ESA mission to explore universe mystery

ESA mission to explore universe mystery

ESA mission to explore universe mystery


The European Space Agency�??s (ESA) Euclid mission is on its way to explore the Universe�??s mystery of dark matter and dark energy.

New Delhi: The European Space Agency�??s (ESA) Euclid mission is on its way to explore the Universe�??s mystery of dark matter and dark energy.

ESA�??s Euclid spacecraft lifted off on a SpaceX Falcon 9 rocket from Cape Canaveral Space Force Station in Florida, US, at 17:12 CEST (8:42�?�pm IST) on July 1, 2023.

�??The successful launch of Euclid marks the beginning of a new scientific endeavour to help us answer one of the most compelling questions of modern science,�?? said ESA Director General Josef Aschbacher, in a statement.

�??If we want to understand the Universe we live in, we need to uncover the nature of dark matter and dark energy and understand the role they played in shaping our cosmos. To address these fundamental questions, Euclid will deliver the most detailed map of the extra-galactic sky,�?? added Carole Mundell, ESA�??s Director of Science.

Over the next six years, Euclid will survey one third of the sky with unprecedented accuracy and sensitivity. It will observe billions of galaxies out to 10 billion light-years to create the largest, most accurate 3D map of the Universe, with the third dimension representing time itself.

This detailed chart of the shape, position and movement of galaxies will reveal how matter is distributed across immense distances and how the expansion of the Universe has evolved over cosmic history, enabling astronomers to infer the properties of dark energy and dark matter.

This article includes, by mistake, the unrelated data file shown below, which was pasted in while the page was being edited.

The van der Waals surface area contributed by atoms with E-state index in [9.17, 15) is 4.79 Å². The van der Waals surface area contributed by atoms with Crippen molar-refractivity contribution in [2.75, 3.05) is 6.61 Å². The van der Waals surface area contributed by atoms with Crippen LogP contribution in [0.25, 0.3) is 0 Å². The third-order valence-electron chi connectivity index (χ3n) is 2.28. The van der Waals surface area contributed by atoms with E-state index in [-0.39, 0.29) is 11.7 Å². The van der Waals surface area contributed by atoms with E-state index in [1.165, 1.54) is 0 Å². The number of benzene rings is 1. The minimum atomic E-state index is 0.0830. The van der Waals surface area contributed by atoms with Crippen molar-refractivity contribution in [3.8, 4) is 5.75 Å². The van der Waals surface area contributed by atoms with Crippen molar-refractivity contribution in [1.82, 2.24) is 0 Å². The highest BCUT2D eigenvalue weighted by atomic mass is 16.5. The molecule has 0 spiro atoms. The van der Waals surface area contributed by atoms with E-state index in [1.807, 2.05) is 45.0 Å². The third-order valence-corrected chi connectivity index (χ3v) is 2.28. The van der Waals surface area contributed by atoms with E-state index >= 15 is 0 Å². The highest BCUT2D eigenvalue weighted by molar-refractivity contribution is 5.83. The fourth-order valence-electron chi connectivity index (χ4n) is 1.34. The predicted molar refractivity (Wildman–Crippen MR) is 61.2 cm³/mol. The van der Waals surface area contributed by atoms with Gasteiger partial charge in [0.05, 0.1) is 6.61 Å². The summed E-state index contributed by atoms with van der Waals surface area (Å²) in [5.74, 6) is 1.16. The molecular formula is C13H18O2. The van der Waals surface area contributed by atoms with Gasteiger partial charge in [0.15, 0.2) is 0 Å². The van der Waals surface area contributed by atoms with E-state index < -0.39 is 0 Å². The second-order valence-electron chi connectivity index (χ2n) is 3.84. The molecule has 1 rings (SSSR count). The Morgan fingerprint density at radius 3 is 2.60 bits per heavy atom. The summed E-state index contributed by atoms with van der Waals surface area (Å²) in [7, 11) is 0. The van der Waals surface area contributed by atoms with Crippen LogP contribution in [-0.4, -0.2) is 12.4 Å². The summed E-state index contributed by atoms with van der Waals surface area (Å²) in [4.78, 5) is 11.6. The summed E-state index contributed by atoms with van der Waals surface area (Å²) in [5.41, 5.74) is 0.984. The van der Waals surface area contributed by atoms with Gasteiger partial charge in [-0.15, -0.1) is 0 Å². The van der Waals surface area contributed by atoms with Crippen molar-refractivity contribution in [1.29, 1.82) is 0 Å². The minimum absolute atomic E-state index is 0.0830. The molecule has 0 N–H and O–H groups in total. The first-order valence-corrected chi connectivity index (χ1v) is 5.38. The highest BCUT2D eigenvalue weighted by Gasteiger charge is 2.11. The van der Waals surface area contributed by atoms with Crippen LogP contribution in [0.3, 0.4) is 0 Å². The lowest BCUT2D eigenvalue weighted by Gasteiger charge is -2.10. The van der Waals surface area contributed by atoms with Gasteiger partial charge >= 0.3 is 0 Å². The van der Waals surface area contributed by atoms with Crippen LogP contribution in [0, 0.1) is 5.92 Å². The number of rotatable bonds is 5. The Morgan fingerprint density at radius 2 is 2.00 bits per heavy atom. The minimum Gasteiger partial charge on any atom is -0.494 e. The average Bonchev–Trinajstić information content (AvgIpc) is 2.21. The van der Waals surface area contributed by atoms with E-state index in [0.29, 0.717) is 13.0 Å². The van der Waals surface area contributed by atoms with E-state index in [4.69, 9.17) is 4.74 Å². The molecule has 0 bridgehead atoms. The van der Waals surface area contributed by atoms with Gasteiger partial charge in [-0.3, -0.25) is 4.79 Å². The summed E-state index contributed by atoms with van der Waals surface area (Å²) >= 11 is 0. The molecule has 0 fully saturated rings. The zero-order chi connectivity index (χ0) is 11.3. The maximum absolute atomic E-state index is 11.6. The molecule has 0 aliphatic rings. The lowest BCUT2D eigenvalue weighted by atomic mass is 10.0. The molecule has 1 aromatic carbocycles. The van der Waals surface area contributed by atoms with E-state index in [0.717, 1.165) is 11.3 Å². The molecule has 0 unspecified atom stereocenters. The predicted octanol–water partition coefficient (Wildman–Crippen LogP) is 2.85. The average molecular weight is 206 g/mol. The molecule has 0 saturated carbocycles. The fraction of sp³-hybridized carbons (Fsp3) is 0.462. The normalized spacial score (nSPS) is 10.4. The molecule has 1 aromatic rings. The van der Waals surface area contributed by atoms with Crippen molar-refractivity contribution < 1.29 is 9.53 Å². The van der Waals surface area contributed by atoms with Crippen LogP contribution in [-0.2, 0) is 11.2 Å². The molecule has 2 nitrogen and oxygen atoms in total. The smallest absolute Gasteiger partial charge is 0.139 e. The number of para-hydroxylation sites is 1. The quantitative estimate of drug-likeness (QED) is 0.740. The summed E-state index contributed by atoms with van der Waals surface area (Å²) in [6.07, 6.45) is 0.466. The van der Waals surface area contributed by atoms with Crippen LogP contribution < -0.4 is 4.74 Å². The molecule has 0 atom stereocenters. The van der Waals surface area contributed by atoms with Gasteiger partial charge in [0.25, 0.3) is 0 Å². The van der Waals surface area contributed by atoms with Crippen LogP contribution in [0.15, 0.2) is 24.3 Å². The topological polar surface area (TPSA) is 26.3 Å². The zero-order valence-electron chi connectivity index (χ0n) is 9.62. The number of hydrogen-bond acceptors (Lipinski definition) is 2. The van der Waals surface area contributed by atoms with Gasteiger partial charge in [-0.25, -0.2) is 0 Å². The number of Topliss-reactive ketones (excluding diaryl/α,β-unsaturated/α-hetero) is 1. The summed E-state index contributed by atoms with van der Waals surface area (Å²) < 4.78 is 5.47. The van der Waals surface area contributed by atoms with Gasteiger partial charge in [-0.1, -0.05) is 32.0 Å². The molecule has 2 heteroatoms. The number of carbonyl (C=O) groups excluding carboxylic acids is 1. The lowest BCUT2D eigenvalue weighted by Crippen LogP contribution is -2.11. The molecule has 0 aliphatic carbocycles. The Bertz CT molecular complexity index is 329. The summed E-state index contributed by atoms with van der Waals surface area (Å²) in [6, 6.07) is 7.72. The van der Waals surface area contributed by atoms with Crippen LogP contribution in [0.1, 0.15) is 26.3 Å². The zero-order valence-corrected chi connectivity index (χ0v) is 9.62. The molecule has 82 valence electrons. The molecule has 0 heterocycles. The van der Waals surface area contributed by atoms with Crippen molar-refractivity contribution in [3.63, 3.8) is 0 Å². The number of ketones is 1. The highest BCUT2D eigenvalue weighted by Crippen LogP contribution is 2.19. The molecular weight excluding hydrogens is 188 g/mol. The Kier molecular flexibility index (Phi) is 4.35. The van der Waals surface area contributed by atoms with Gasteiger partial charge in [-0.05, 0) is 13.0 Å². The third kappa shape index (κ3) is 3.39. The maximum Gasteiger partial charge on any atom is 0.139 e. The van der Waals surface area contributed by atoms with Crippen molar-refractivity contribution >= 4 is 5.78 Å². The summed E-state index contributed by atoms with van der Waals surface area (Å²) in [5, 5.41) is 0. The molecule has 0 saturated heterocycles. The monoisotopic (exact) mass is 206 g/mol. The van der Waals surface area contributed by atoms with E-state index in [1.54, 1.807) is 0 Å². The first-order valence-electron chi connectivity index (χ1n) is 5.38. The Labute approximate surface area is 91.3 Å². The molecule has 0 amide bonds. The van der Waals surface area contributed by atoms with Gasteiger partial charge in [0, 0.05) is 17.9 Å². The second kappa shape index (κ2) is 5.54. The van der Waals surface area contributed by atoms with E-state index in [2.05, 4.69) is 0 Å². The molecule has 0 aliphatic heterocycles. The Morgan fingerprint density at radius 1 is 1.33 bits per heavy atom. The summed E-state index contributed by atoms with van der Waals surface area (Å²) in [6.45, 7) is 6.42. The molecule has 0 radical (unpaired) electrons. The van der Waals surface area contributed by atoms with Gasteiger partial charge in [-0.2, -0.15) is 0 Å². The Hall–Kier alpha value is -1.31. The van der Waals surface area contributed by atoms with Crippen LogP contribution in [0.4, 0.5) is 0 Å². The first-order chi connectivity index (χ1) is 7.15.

This will help scientists to improve understanding of the role of gravity and pin down the nature of these enigmatic entities.

To achieve its ambitious scientific goal, Euclid is equipped with a 1.2 m reflecting telescope that feeds the two innovative scientific instruments: the visible-wavelength camera (VIS), which takes very sharp images of galaxies over a large fraction of the sky, and Near-Infrared Spectrometer and Photometer (NISP), which can analyse galaxies�?? infrared light by wavelength to accurately establish their distance.

US space agency NASA provided the detectors for NISP.

�??By studying the �??dark side�?? of our universe, Euclid is not only paving the way for NASA�??s Roman Space Telescope, it is igniting a new golden age of survey astronomy that will help us understand our universe�??s history and structure in ways that were not possible before,�?? said Nicola Fox, associate administrator for NASA�??s Science Mission Directorate in Washington, in a statement.

Scheduled to launch by May 2027, Roman will study a smaller section of sky than Euclid, but it will provide higher resolution images of millions of galaxies.

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